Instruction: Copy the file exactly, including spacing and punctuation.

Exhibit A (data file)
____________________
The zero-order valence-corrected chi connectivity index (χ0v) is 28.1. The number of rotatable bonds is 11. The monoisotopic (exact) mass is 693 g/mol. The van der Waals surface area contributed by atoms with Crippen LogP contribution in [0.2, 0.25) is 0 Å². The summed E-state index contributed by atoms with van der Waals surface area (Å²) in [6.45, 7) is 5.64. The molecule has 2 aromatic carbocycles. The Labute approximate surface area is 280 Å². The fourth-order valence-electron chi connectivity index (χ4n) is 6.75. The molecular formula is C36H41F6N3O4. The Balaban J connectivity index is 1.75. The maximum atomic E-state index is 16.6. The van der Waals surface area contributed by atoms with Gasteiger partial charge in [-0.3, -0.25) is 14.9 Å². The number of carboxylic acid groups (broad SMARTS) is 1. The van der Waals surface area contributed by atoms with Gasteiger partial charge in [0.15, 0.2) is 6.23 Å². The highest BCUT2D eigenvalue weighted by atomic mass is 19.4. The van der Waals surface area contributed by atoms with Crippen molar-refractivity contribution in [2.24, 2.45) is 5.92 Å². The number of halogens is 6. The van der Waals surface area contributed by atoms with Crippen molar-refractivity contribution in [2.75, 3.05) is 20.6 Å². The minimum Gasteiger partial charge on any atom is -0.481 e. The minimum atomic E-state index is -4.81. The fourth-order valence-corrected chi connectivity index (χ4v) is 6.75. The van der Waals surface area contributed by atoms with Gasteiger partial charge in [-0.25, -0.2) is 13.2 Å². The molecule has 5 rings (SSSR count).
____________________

The zero-order valence-corrected chi connectivity index (χ0v) is 28.1. The number of rotatable bonds is 11. The monoisotopic (exact) mass is 693 g/mol. The van der Waals surface area contributed by atoms with Crippen LogP contribution in [0.2, 0.25) is 0 Å². The summed E-state index contributed by atoms with van der Waals surface area (Å²) in [6.45, 7) is 5.64. The molecule has 2 aromatic carbocycles. The Labute approximate surface area is 280 Å². The fourth-order valence-electron chi connectivity index (χ4n) is 6.75. The molecular formula is C36H41F6N3O4. The Balaban J connectivity index is 1.75. The maximum atomic E-state index is 16.6. The van der Waals surface area contributed by atoms with Gasteiger partial charge in [-0.3, -0.25) is 14.9 Å². The number of carboxylic acid groups (broad SMARTS) is 1. The van der Waals surface area contributed by atoms with Gasteiger partial charge in [0.15, 0.2) is 6.23 Å². The highest BCUT2D eigenvalue weighted by atomic mass is 19.4. The van der Waals surface area contributed by atoms with Crippen molar-refractivity contribution in [2.24, 2.45) is 5.92 Å². The number of halogens is 6. The van der Waals surface area contributed by atoms with Crippen molar-refractivity contribution in [2.75, 3.05) is 20.6 Å². The minimum Gasteiger partial charge on any atom is -0.481 e. The minimum atomic E-state index is -4.81. The fourth-order valence-corrected chi connectivity index (χ4v) is 6.75. The van der Waals surface area contributed by atoms with Gasteiger partial charge in [-0.25, -0.2) is 13.2 Å². The molecule has 5 rings (SSSR count).